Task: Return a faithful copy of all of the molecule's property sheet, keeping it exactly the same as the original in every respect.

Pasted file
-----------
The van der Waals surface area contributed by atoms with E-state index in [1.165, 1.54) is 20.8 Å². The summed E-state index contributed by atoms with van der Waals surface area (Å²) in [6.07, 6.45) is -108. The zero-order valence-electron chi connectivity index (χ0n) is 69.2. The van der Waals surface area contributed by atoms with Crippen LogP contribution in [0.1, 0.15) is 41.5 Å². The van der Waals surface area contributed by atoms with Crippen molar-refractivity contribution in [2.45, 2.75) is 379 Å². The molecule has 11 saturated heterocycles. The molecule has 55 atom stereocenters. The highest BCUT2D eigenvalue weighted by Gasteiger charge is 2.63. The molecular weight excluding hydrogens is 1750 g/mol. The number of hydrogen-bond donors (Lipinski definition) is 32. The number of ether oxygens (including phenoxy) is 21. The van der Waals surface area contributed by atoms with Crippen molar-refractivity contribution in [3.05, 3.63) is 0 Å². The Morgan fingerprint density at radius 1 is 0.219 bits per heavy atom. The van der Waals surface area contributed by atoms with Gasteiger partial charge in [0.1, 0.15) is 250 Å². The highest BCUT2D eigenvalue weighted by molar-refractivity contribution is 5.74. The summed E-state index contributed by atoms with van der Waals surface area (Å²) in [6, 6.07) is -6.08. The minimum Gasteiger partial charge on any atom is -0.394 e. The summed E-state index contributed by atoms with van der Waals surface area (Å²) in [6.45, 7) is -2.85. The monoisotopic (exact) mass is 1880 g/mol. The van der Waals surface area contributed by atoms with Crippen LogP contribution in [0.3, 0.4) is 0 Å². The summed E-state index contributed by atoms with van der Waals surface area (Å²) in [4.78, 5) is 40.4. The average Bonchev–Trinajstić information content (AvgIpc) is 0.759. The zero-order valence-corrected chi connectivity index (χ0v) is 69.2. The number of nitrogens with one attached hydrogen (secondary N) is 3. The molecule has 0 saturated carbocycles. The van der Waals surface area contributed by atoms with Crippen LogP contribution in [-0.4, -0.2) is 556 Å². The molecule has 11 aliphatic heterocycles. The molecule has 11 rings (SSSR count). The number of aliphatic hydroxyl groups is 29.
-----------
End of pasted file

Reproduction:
The van der Waals surface area contributed by atoms with E-state index in [1.165, 1.54) is 20.8 Å². The summed E-state index contributed by atoms with van der Waals surface area (Å²) in [6.07, 6.45) is -108. The zero-order valence-electron chi connectivity index (χ0n) is 69.2. The van der Waals surface area contributed by atoms with Crippen LogP contribution in [0.1, 0.15) is 41.5 Å². The van der Waals surface area contributed by atoms with Crippen molar-refractivity contribution in [2.45, 2.75) is 379 Å². The molecule has 11 saturated heterocycles. The molecule has 55 atom stereocenters. The highest BCUT2D eigenvalue weighted by Gasteiger charge is 2.63. The molecular weight excluding hydrogens is 1750 g/mol. The number of hydrogen-bond donors (Lipinski definition) is 32. The number of ether oxygens (including phenoxy) is 21. The van der Waals surface area contributed by atoms with Crippen molar-refractivity contribution in [3.05, 3.63) is 0 Å². The Morgan fingerprint density at radius 1 is 0.219 bits per heavy atom. The van der Waals surface area contributed by atoms with Gasteiger partial charge in [0.1, 0.15) is 250 Å². The highest BCUT2D eigenvalue weighted by molar-refractivity contribution is 5.74. The summed E-state index contributed by atoms with van der Waals surface area (Å²) in [6, 6.07) is -6.08. The minimum Gasteiger partial charge on any atom is -0.394 e. The summed E-state index contributed by atoms with van der Waals surface area (Å²) in [6.45, 7) is -2.85. The monoisotopic (exact) mass is 1880 g/mol. The van der Waals surface area contributed by atoms with Crippen LogP contribution in [0.3, 0.4) is 0 Å². The summed E-state index contributed by atoms with van der Waals surface area (Å²) in [4.78, 5) is 40.4. The average Bonchev–Trinajstić information content (AvgIpc) is 0.759. The zero-order valence-corrected chi connectivity index (χ0v) is 69.2. The number of nitrogens with one attached hydrogen (secondary N) is 3. The molecule has 0 saturated carbocycles. The van der Waals surface area contributed by atoms with Crippen LogP contribution in [-0.4, -0.2) is 556 Å². The molecule has 11 aliphatic heterocycles. The molecule has 11 rings (SSSR count). The number of aliphatic hydroxyl groups is 29.